#define for C99?

Discussion in 'C Programming' started by Tom St Denis, Nov 21, 2006.

  1. Tom St Denis

    Tom St Denis Guest

    I'm adding UTF-8 support to my crypto lib and I want to avoid dying on
    pre-C99 platforms. I plan to just typedef wchar_t to unsigned long for
    them. Is there a #define for C99 compliance I could ifdef around to
    see if it's available?

    e.g.

    #ifndef __C99__
    typedef unsigned long wchar_t;
    #else
    #include <wchar.h>
    #endif

    Thanks,
    Tom
    Tom St Denis, Nov 21, 2006
    #1
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  2. On Mon, 20 Nov 2006, Tom St Denis wrote:
    >
    > I'm adding UTF-8 support to my crypto lib and I want to avoid dying on
    > pre-C99 platforms. I plan to just typedef wchar_t to unsigned long for
    > them. Is there a #define for C99 compliance I could ifdef around to
    > see if it's available?
    > e.g.
    >
    > #ifndef __C99__


    You want
    #if __STDC_VERSION__ >= 199901L

    __STDC_VERSION__ was 199409L in C95, and undefined (thus macro-expanding
    to zero) in C90. I'm sure this is in a FAQ somewhere. It's certainly
    in the Standard (and drafts thereof).

    HTH,
    -Arthur
    Arthur J. O'Dwyer, Nov 21, 2006
    #2
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  3. Arthur J. O'Dwyer wrote:
    > On Mon, 20 Nov 2006, Tom St Denis wrote:
    > > I'm adding UTF-8 support to my crypto lib and I want to avoid dying on
    > > pre-C99 platforms. I plan to just typedef wchar_t to unsigned long for
    > > them. Is there a #define for C99 compliance I could ifdef around to
    > > see if it's available?
    > > e.g.
    > >
    > > #ifndef __C99__

    >
    > You want
    > #if __STDC_VERSION__ >= 199901L


    ITYM <=

    > __STDC_VERSION__ was 199409L in C95, and undefined (thus macro-
    > expanding to zero) in C90.


    C90 did not require an implementation to define it, but since it is a
    reserved
    identifier, there is nothing preventing a C90 implementation from
    defining
    whatever it wants for __STDC_VERSION__.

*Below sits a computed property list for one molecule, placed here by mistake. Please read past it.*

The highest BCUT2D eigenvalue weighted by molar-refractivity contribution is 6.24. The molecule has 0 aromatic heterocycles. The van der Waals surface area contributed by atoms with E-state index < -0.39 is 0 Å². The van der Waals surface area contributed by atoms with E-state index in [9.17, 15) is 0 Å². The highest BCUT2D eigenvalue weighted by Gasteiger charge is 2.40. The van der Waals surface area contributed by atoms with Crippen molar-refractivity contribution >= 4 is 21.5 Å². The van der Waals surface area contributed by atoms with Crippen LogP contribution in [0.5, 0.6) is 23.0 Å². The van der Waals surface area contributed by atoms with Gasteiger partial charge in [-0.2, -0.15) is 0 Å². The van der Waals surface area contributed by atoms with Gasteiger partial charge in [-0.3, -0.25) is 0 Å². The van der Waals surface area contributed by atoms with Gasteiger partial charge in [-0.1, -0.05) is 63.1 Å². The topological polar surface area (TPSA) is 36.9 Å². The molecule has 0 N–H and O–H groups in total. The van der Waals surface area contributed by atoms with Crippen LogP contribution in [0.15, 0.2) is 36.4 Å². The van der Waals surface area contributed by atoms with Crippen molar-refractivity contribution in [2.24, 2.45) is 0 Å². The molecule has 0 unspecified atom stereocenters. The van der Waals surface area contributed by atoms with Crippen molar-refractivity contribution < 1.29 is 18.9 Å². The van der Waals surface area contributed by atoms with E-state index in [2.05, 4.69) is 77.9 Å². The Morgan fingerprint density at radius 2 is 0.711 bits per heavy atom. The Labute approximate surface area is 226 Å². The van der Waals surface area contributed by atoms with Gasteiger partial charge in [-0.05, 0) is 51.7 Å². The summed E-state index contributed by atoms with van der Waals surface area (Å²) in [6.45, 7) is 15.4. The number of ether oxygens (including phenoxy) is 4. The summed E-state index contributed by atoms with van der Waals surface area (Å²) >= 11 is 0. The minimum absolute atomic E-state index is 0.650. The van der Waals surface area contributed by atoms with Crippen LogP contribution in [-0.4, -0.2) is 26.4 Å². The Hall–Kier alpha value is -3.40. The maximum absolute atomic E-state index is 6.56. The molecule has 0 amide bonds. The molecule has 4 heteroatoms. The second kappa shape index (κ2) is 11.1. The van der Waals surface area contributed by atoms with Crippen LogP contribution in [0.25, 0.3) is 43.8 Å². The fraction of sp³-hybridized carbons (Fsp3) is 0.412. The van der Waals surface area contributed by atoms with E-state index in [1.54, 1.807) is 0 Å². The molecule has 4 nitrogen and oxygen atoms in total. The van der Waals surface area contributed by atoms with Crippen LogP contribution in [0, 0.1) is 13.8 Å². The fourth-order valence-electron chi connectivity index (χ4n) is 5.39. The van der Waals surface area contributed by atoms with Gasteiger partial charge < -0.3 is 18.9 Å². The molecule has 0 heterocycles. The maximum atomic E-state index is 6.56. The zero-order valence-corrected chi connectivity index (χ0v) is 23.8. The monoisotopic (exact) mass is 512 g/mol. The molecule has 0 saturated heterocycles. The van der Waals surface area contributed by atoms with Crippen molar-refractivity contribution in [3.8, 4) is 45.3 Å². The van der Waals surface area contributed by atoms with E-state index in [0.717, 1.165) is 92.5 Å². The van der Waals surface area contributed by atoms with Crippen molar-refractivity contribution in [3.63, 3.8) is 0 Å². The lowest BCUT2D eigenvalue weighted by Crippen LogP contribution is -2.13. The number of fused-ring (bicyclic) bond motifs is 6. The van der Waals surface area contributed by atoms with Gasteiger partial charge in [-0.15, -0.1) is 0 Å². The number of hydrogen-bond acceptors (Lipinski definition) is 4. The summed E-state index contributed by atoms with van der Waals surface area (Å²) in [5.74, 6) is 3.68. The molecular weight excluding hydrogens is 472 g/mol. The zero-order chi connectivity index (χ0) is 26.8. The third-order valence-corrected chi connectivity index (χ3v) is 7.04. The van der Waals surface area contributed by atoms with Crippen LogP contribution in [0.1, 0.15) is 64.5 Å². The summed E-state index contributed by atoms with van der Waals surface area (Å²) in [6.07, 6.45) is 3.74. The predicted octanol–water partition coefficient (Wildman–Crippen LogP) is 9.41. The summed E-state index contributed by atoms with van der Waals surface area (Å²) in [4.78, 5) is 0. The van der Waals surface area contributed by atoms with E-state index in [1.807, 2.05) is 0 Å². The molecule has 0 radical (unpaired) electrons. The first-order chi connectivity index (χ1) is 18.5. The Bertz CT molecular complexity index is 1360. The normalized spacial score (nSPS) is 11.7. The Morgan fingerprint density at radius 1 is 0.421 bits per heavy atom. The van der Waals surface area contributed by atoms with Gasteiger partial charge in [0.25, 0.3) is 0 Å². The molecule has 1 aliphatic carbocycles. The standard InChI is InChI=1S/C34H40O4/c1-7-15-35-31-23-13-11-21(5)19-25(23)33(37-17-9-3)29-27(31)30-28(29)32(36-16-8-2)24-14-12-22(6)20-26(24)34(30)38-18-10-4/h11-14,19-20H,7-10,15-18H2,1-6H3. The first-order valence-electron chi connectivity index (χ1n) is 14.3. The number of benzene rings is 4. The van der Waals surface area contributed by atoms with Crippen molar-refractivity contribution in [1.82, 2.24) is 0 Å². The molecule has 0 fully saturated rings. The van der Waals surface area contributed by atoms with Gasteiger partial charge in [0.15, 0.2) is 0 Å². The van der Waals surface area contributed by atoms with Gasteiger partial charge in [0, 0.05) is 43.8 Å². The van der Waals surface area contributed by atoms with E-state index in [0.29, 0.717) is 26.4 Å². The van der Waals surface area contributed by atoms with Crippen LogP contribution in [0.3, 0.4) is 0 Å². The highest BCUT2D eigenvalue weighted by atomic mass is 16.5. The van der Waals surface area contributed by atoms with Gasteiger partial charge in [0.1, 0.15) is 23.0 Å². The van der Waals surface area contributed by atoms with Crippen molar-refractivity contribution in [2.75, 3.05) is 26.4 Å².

One alternative is to check for SIZE_MAX in <limits.h>. A conforming
    C90
    implementation cannot define that macro; a C99 implementation must.

    Since it sounds like the OP is really checking for whcar_t, the
    WCHAR_MAX
    would distinguish C94/95/99 implementations from C90 ones.

    --
    Peter
    Peter Nilsson, Nov 21, 2006
    #3
  4. Tom St Denis

    Tom St Denis Guest

    Peter Nilsson wrote:
    > One alternative is to check for SIZE_MAX in <limits.h>. A conforming
    > C90
    > implementation cannot define that macro; a C99 implementation must.
    >
    > Since it sounds like the OP is really checking for whcar_t, the
    > WCHAR_MAX
    > would distinguish C94/95/99 implementations from C90 ones.


    Thanks to both, testing for WCHAR_MAX is probably the simplest. For my
    purposes all I'm doing is encoding/decoding ASN.1 so all the string
    routines [e.g., wcstrcmp or whatever] don't matter to me. Ideally I'd
    like to use wchar_t for people with C99 platforms so they don't have to
    cast or convert to the proper type to use the C functions for wchar
    strings.

    Coolies.

    Thanks,
    Tom
    Tom St Denis, Nov 21, 2006
    #4
  5. Tom St Denis wrote:
    > I'm adding UTF-8 support to my crypto lib and I want to avoid dying on
    > pre-C99 platforms. I plan to just typedef wchar_t to unsigned long for
    > them. Is there a #define for C99 compliance I could ifdef around to
    > see if it's available?
    >
    > e.g.
    >
    > #ifndef __C99__
    > typedef unsigned long wchar_t;
    > #else
    > #include <wchar.h>
    > #endif


    But wchar_t is part of C89 and the more complete library support for
    wide characters appeared in C94. Why would testing for C99 be relevant?
    J. J. Farrell, Nov 21, 2006
    #5
  6. Tom St Denis

    Tom St Denis Guest

    Tom St Denis wrote:
    > Peter Nilsson wrote:
    > > One alternative is to check for SIZE_MAX in <limits.h>. A conforming
    > > C90
    > > implementation cannot define that macro; a C99 implementation must.
    > >
    > > Since it sounds like the OP is really checking for whcar_t, the
    > > WCHAR_MAX
    > > would distinguish C94/95/99 implementations from C90 ones.

    >
    > Thanks to both, testing for WCHAR_MAX is probably the simplest. For my
    > purposes all I'm doing is encoding/decoding ASN.1 so all the string
    > routines [e.g., wcstrcmp or whatever] don't matter to me. Ideally I'd
    > like to use wchar_t for people with C99 platforms so they don't have to
    > cast or convert to the proper type to use the C functions for wchar
    > strings.


    Just a follow up ... what I have so far ... :-(

    #if (defined(SIZE_MAX) || __STDC_VERSION__ >= 199901L ||
    defined(WCHAR_MAX) || defined(_WCHAR_T) || defined(_WCHAR_T_DEFINED))
    && !defined(LTC_NO_WCHAR)
    #include <wchar.h>
    #else
    typedef ulong32 wchar_t;
    #endif

    [excuse the wrapped lines...]

    It seems that gcc will not natively define __STDC_VERSION [or to match
    the restraint]. Also WCHAR_MAX is only defined if you explicitly
    include wchar.h ... (my guess is you need to force --std=c99 for that
    to show up...)

    _WCHAR_T is defined through some standard glibc headers and
    _WCHAR_T_DEFINED through some VC6 headers....

    Tom
    Tom St Denis, Nov 26, 2006
    #6
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